Double click the UnoUDP zip file you downloaded and extract the full contents of this ZIP into the folder you created on your local drive. Right click the “UnoUDP” EXE file and send a shortcut to your Desktop.
You should have two shortcuts on your desktop, One for the decoder and one for the transport app.
HF Weather Fax needs a way to communicate with SDRuno, this is done via UnoUDP and the virtual com port emulator.
Launch UnoUDP with the above configuration. Set your UDP Receive port to 58084 and your UDP send port to 58083. UnoUDP must be left running in the background, this will control SDRuno. You can minimize the application or right click the shortcut and have UnoUDP auto minizine on launch.
You should see a Firewall popup prompt asking permission to allow UnoUDP to pass data within the system. You must allow this traffic to pass or external control of SDRuno will not be possible from the HF Weather Fax decoder scheduler.
Assign 1 of the 2 com ports from the virtual com port emulator to UnoUDP (the 2nd com port will be assigned to SDRuno). My com port pair is Com 1 and Com 2, SDRuno uses Com1 and UnoUDP uses Com 2.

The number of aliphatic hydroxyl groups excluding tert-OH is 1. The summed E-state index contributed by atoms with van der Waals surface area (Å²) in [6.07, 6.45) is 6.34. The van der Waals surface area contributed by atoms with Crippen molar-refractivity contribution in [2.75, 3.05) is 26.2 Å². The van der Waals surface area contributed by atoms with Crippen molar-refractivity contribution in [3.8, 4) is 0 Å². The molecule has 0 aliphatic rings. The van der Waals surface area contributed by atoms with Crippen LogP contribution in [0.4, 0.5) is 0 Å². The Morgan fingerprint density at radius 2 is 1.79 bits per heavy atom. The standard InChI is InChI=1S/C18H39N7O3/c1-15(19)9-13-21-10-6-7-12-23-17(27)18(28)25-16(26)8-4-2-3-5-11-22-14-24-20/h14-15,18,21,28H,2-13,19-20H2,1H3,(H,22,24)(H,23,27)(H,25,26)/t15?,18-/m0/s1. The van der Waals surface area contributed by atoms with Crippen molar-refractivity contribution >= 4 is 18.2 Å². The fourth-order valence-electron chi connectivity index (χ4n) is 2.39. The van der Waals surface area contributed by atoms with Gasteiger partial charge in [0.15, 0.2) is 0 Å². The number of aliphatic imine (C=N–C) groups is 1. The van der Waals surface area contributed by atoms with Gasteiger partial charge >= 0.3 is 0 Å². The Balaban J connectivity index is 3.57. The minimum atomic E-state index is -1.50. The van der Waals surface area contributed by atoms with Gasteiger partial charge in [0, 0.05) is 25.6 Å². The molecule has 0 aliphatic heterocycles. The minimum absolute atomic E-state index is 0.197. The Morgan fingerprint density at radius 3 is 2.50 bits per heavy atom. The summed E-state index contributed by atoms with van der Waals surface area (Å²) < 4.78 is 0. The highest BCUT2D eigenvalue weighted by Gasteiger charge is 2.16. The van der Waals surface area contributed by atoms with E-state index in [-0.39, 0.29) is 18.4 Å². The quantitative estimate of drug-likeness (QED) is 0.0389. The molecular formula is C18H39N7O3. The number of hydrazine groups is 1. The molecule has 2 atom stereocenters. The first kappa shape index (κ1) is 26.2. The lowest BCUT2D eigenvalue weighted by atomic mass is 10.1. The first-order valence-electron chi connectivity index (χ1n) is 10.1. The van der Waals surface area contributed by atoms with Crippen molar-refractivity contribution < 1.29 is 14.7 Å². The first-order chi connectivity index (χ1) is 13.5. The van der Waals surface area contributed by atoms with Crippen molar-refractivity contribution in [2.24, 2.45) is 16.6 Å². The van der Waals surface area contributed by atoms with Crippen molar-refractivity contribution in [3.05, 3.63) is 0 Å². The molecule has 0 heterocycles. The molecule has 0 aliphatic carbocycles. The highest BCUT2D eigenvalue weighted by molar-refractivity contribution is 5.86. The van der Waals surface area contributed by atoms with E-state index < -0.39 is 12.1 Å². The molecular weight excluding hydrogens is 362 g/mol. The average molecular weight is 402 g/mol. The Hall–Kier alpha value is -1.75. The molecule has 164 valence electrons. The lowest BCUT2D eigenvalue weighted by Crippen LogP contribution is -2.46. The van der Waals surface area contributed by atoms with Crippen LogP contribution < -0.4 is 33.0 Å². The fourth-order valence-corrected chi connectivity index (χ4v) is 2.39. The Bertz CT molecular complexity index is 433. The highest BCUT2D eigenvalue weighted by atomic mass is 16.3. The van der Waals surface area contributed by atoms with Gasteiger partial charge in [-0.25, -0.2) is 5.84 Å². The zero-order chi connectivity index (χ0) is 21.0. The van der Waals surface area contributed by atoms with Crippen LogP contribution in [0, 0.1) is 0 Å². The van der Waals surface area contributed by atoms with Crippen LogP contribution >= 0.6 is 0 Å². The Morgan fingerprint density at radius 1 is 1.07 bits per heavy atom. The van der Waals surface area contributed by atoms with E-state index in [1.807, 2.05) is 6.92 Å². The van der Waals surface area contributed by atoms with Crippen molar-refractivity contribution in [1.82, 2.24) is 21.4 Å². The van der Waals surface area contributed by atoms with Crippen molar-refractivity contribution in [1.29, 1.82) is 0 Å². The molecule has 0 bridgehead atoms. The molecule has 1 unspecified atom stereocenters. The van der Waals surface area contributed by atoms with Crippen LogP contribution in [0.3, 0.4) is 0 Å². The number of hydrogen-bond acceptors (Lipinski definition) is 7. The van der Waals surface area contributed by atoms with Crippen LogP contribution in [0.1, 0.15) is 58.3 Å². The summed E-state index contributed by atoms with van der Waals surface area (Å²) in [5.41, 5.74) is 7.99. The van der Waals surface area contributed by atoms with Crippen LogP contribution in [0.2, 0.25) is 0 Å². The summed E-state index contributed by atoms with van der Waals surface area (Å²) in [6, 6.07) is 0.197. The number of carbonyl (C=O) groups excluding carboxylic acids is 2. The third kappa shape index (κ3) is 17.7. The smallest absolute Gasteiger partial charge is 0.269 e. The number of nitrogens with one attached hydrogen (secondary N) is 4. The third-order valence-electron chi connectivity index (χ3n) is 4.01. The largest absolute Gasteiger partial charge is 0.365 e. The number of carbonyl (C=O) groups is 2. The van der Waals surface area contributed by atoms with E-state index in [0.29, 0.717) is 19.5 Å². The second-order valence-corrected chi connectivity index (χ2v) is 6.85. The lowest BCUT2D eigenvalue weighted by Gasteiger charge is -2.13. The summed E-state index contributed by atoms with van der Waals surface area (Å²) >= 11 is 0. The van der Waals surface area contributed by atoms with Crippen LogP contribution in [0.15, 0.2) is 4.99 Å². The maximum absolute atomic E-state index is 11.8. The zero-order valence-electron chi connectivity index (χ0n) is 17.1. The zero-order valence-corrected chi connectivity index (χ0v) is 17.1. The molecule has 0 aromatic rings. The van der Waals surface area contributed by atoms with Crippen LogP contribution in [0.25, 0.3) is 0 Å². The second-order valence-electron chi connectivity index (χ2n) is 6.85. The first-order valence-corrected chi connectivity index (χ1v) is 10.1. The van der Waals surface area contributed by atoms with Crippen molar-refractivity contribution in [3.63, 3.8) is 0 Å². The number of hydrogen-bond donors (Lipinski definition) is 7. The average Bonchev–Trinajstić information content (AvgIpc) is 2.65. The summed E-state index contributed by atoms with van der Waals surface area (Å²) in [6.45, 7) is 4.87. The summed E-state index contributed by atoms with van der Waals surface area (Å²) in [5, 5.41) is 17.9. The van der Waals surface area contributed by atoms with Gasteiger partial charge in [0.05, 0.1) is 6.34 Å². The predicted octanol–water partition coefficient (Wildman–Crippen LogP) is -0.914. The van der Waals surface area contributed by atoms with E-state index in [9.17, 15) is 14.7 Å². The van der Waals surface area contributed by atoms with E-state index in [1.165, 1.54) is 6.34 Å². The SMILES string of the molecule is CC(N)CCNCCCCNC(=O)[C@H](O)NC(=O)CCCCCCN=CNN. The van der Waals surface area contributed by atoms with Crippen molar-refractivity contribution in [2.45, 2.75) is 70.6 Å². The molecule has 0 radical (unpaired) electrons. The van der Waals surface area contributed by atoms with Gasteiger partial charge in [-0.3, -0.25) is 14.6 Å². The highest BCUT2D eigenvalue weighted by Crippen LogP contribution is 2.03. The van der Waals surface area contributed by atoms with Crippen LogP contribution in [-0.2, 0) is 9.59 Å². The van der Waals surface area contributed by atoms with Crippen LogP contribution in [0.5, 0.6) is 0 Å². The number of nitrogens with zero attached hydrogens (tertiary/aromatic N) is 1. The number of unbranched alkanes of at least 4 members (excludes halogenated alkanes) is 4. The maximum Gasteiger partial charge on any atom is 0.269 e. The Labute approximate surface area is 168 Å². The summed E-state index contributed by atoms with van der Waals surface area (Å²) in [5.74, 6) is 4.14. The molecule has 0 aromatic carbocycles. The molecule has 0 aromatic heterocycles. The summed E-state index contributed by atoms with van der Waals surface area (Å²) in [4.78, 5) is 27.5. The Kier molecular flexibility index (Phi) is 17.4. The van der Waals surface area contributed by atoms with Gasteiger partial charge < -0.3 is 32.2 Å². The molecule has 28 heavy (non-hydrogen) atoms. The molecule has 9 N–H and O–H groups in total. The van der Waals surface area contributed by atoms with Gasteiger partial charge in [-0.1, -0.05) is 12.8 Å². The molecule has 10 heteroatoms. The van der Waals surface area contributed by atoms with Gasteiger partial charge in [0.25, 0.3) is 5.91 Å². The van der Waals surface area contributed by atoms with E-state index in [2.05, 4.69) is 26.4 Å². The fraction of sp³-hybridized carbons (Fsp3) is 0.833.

HF Weather Fax needs to be configured in order to communicate with UnoUDP, this is done via the UDP settings. Click “Edit” and “Preferences” Set the UDP Send port to 58084 and the UDP Receive port to 58083.
You should see a Firewall popup prompt asking permission for HF Weather Fax to pass data within your system. You must allow UDP traffic to pass or external control of SDRuno will not be possible from the HF Weather Fax decoder scheduler.
SDRuno needs its Output assigned to the Virtual Audio Cable. The output can be changed via the RX CONTROL panel, clicking the SETT. button on the top left and clicking the OUT tab.
SDRuno needs a com port assigned so it can be externally controlled. The serial port is assigned via the RX CONTROL panel, clicking the SETT. button on the top left and clicking the CAT tab.
I recommend running the RSP in LOW-IF mode, this is selected via the MAIN panel. This reduces the need to track separation between the Tuned frequency and LO (local oscillator) https://youtu.be/Fsns4P3JxrM